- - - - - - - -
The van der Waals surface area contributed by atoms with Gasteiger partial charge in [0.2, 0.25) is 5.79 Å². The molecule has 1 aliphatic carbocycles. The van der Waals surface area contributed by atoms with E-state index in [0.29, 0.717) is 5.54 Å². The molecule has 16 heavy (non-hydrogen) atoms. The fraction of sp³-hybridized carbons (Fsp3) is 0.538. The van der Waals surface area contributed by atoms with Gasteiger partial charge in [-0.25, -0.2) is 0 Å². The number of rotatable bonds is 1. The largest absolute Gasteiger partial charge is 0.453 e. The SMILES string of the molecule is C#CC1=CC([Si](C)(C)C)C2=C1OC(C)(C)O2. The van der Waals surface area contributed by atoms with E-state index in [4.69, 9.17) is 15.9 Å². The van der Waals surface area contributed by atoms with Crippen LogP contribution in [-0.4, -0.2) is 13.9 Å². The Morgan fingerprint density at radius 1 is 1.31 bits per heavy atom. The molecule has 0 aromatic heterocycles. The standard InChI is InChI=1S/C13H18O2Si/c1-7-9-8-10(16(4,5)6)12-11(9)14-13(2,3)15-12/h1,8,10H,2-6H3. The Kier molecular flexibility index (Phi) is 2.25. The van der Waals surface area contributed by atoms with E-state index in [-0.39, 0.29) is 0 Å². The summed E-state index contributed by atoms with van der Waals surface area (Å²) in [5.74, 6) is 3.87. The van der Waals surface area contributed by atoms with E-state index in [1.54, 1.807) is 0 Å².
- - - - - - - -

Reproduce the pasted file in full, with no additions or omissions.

The van der Waals surface area contributed by atoms with Gasteiger partial charge in [0.2, 0.25) is 5.79 Å². The molecule has 1 aliphatic carbocycles. The van der Waals surface area contributed by atoms with E-state index in [0.29, 0.717) is 5.54 Å². The molecule has 16 heavy (non-hydrogen) atoms. The fraction of sp³-hybridized carbons (Fsp3) is 0.538. The van der Waals surface area contributed by atoms with Gasteiger partial charge in [-0.25, -0.2) is 0 Å². The number of rotatable bonds is 1. The largest absolute Gasteiger partial charge is 0.453 e. The SMILES string of the molecule is C#CC1=CC([Si](C)(C)C)C2=C1OC(C)(C)O2. The van der Waals surface area contributed by atoms with E-state index in [4.69, 9.17) is 15.9 Å². The van der Waals surface area contributed by atoms with Crippen LogP contribution in [-0.4, -0.2) is 13.9 Å². The Morgan fingerprint density at radius 1 is 1.31 bits per heavy atom. The molecule has 0 aromatic heterocycles. The standard InChI is InChI=1S/C13H18O2Si/c1-7-9-8-10(16(4,5)6)12-11(9)14-13(2,3)15-12/h1,8,10H,2-6H3. The Kier molecular flexibility index (Phi) is 2.25. The van der Waals surface area contributed by atoms with E-state index in [-0.39, 0.29) is 0 Å². The summed E-state index contributed by atoms with van der Waals surface area (Å²) in [5.74, 6) is 3.87. The van der Waals surface area contributed by atoms with E-state index in [1.54, 1.807) is 0 Å².